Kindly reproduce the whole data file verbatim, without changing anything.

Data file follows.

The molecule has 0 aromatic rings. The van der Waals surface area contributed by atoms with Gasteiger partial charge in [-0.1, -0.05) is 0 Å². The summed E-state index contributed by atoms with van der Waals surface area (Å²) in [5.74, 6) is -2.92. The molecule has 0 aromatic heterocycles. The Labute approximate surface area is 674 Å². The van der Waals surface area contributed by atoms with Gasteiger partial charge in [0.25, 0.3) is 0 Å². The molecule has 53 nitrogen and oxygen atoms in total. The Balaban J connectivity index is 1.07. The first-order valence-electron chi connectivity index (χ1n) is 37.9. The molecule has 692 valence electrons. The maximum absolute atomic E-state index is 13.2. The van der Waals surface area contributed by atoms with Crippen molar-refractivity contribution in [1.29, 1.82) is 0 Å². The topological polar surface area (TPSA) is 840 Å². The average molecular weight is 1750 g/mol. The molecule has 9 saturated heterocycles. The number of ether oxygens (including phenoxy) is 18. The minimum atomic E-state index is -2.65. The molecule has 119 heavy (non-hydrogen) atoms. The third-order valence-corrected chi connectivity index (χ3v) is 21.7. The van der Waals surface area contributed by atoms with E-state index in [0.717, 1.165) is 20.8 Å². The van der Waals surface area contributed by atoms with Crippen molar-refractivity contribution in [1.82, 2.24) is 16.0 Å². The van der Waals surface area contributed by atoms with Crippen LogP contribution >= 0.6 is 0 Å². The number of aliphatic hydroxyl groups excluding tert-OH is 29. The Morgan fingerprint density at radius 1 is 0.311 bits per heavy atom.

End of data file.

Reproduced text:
The molecule has 0 aromatic rings. The van der Waals surface area contributed by atoms with Gasteiger partial charge in [-0.1, -0.05) is 0 Å². The summed E-state index contributed by atoms with van der Waals surface area (Å²) in [5.74, 6) is -2.92. The molecule has 0 aromatic heterocycles. The Labute approximate surface area is 674 Å². The van der Waals surface area contributed by atoms with Gasteiger partial charge in [0.25, 0.3) is 0 Å². The molecule has 53 nitrogen and oxygen atoms in total. The Balaban J connectivity index is 1.07. The first-order valence-electron chi connectivity index (χ1n) is 37.9. The molecule has 692 valence electrons. The maximum absolute atomic E-state index is 13.2. The van der Waals surface area contributed by atoms with Crippen molar-refractivity contribution in [1.29, 1.82) is 0 Å². The topological polar surface area (TPSA) is 840 Å². The average molecular weight is 1750 g/mol. The molecule has 9 saturated heterocycles. The number of ether oxygens (including phenoxy) is 18. The minimum atomic E-state index is -2.65. The molecule has 119 heavy (non-hydrogen) atoms. The third-order valence-corrected chi connectivity index (χ3v) is 21.7. The van der Waals surface area contributed by atoms with E-state index in [0.717, 1.165) is 20.8 Å². The van der Waals surface area contributed by atoms with Crippen molar-refractivity contribution in [1.82, 2.24) is 16.0 Å². The van der Waals surface area contributed by atoms with Crippen LogP contribution >= 0.6 is 0 Å². The number of aliphatic hydroxyl groups excluding tert-OH is 29. The Morgan fingerprint density at radius 1 is 0.311 bits per heavy atom.